Pet Euthanasia Guilt

Lucy was the most gorgeous, vivacious, full of personality Yorkshire terrier; a pet owner could wish for. She lived for 8 years, and brought joy and love into the life of a whole family, but especially for the 15-year-old son who chose her from the litter and cared for her throughout her life. Unfortunately Lucy was never going to live as long as the boy. It is a peculiar ability of human beings that we never think about the inevitable sorrow that will come with buying a puppy. Lucy had a congenital heart weakness that is an inbred problem of many pedigree dogs. The end of her little life came slowly, as her chronic breathing difficulties gradually appeared. Along with her suffering came the guilt. There is nothing to be done. Money can’t buy a heart transplant for a dog. Visits to the vet for diagnosis and prognosis are the ultimate guilt trip and we pay through the nose for it.

In the end it all just postpones that awful decision point. When is the right time for Lucy, or any loved pet, to be put down? Euthanasia won’t take away the guilt or sense of loss, but it will end the suffering and signal the starting point for the healing process. It is not a simple clear cut decision, in any case. Pet owners need to consider their beloved pet’s diagnosis, the pet’s age and perceived level of pain and suffering. When they can’t bound around with their previous energy, the guilt is to be found in extending their suffering. It is also a necessary consideration to calculate how much quality life you can buy with pounds of veterinary expense. It is a truism too that human life goes on as your pet is slowly dying and your ability to care for them is limited. When the bad times overshadow the easier times then surely the moment of euthanasia has arrived.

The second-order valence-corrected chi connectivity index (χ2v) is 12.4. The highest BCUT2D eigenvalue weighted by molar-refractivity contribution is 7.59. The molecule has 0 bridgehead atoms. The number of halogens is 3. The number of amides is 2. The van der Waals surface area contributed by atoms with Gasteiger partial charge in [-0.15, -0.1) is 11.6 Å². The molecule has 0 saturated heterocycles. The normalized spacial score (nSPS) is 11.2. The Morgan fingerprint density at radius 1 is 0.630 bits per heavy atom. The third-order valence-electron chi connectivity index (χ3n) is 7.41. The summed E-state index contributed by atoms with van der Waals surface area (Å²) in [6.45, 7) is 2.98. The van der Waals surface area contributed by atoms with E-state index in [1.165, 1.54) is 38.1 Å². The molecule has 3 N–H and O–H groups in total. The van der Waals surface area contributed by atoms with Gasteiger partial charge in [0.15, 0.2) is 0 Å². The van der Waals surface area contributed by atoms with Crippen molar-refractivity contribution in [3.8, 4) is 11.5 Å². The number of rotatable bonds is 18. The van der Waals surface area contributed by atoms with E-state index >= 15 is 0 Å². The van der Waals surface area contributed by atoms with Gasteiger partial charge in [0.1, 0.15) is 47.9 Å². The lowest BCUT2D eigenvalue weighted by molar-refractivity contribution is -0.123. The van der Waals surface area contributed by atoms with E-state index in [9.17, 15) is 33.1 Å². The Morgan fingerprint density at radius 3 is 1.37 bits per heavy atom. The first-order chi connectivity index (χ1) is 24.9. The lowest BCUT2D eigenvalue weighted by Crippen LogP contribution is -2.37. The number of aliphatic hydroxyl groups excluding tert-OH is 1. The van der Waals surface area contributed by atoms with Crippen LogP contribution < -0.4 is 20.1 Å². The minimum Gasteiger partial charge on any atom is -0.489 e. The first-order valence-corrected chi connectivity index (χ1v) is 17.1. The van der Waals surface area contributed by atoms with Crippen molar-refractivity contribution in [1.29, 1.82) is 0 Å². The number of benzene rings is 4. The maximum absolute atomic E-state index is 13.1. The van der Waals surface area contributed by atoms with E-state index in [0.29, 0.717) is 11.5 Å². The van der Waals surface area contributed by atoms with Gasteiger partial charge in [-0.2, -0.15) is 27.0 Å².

When you know the time has come, and you will recognise that moment. Have no doubt. The next decisions are all about where and who and how should the release be accomplished. Time was; the accepted practice was to hand over your pet to the vet’s clinic and leave it to the pros. But there is now a growing trend for home pet euthanasia, which may well help to ease the associated guilt. 

The vet surgery, in your mind, is a place where your pet is cured and made better. For your pet, it is a place of pain and discomfort. To take it there to die will surely increase its anxiety and natural fight or flight reactions. By having euthanasia at home you can spare yourself this increment of guilt. You can also spare yourself a little guilt by not allowing your pet any time to anticipate, in fear, the final moments. The familiar comfortable surroundings of home will surely be a small consolation for both, you and your beloved pet. There is also the extra benefit of not crying in public.

Weighing on the downside of these benefits to home euthanasia are some necessary considerations. The euthanasia procedure itself can occasionally go wrong. It is complex and difficult to judge, and the possibility of extra suffering is larger the larger the animal in question. Being away from specialist support and equipment is one of the reasons many vets resist the demands for home euthanasia.

Wherever you decide to do the deed, it is worth remembering that your guilt can never be avoided totally, but it can be assuaged if you minimise the suffering for your beloved pet. Not only, that but you will also be able to help them go easily. If you were to find them dead outside as they were exercising in the garden, or should they suddenly collapse in the home overnight as you sleep, you will feel a lot worse than a simple visit to the vet to put an end to your pet's suffering.

Make sure that you think about your pets suffering, and try to put aside guilt. Then both you and your pet will be able to end the loving relationship feeling a lot lighter, with less pain and of course less guilt.



When my pet died I wasn't ready for just how painful it was.


writer picture by